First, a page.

While most early educators recognize that block play is linked to early learning, it can be difficult to find blocks and other simple building materials in today’s first and second grade classrooms — and sadly, even in many kindergartens.
But over the past few years, a chorus of science teachers and researchers has started lobbying for elementary schools to offer a block-building program called Ramps & Pathways. They argue this is a great way to build young students’ skills in STEM and literacy, especially when trained teachers offer challenges and guidance and then step out of the way. A recent article I wrote for the Smithsonian Magazine’s Innovations blog, “To Develop Tomorrow’s Engineers, Start Before They Can Tie Their Shoes,” describes how it works:
In Ramps and Pathways classrooms, children explore the properties and possibilities inherent in a few simple materials: blocks, marbles, and strips of wooden cove molding, a long, thin construction material used to finish cabinets and trim ceilings. Teachers push desks and chairs out of the way to allow room for the sometimes-sprawling roller coasters that emerge. By building and adjusting inclines propped by blocks, children experiment with marbles moving along various paths. Their job is to test and retest different angles, figuring out new ways to take their marbles on a wild ride.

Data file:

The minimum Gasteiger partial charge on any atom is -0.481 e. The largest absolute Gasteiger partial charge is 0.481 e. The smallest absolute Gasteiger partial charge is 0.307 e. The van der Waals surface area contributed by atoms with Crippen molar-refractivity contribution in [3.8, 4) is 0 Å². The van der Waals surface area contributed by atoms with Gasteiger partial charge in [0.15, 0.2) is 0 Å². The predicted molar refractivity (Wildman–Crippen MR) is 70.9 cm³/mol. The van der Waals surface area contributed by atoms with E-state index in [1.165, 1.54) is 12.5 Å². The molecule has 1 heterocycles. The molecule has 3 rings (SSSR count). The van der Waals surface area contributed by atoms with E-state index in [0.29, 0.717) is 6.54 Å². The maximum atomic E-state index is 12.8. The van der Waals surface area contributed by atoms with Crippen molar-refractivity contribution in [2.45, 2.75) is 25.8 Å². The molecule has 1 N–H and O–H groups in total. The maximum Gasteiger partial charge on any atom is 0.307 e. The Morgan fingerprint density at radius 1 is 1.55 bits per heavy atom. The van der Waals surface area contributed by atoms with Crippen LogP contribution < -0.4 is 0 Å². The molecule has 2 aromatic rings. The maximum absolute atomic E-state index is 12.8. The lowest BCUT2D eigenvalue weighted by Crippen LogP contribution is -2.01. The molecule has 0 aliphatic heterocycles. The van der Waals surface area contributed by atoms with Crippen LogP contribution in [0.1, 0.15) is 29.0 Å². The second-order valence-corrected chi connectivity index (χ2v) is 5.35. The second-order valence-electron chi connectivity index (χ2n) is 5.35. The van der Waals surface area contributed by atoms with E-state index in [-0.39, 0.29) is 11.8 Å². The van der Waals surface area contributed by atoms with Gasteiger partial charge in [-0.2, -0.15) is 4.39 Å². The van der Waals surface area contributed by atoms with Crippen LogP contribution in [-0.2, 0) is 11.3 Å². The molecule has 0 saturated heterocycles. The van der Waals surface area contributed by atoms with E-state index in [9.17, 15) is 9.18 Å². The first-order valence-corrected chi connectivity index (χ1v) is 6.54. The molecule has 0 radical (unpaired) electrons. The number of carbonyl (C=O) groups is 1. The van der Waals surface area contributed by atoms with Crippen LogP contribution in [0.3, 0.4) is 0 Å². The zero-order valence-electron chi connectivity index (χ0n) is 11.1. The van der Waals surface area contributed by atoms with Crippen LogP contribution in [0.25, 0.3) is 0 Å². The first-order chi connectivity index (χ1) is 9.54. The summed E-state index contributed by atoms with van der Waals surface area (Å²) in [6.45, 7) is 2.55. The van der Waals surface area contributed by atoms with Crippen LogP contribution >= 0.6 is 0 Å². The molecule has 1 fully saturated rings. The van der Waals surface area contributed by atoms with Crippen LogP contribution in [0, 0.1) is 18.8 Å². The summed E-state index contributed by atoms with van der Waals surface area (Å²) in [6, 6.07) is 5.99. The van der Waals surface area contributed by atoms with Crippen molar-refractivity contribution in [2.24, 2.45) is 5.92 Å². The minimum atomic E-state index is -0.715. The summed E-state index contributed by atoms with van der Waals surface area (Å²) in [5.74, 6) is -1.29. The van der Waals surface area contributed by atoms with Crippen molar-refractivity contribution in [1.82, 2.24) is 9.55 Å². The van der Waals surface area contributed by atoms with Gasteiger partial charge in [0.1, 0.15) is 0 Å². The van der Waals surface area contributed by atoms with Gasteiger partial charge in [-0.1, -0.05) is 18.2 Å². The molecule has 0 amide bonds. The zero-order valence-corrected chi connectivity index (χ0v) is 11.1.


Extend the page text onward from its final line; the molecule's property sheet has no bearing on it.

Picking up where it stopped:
“We always see little sparks” of insights among the students, says Rosemary Geiken, an education professor at East Tennessee State University who assists elementary school teachers who have never used this teaching method before. One time, she says, she watched a little girl with three boys having trouble getting a marble to land in a bucket. The girl whispered to the boys. Soon they were all propping up the ramp differently and the marble dropped right in. “Now you know I’m a scientist,” the girl said to Geiken. (Full article here, with links to video of children at work.)
Later in the article, I introduce Beth van Meeteren, a professor at the University of Northern Iowa who started conducting research on Ramps & Pathways more than a decade ago. “I’d love to get this into more classrooms,” van Meeteren says. “It seems that only gifted classrooms are allowed this quality instruction. All children benefit.”
Source: The New America Foundation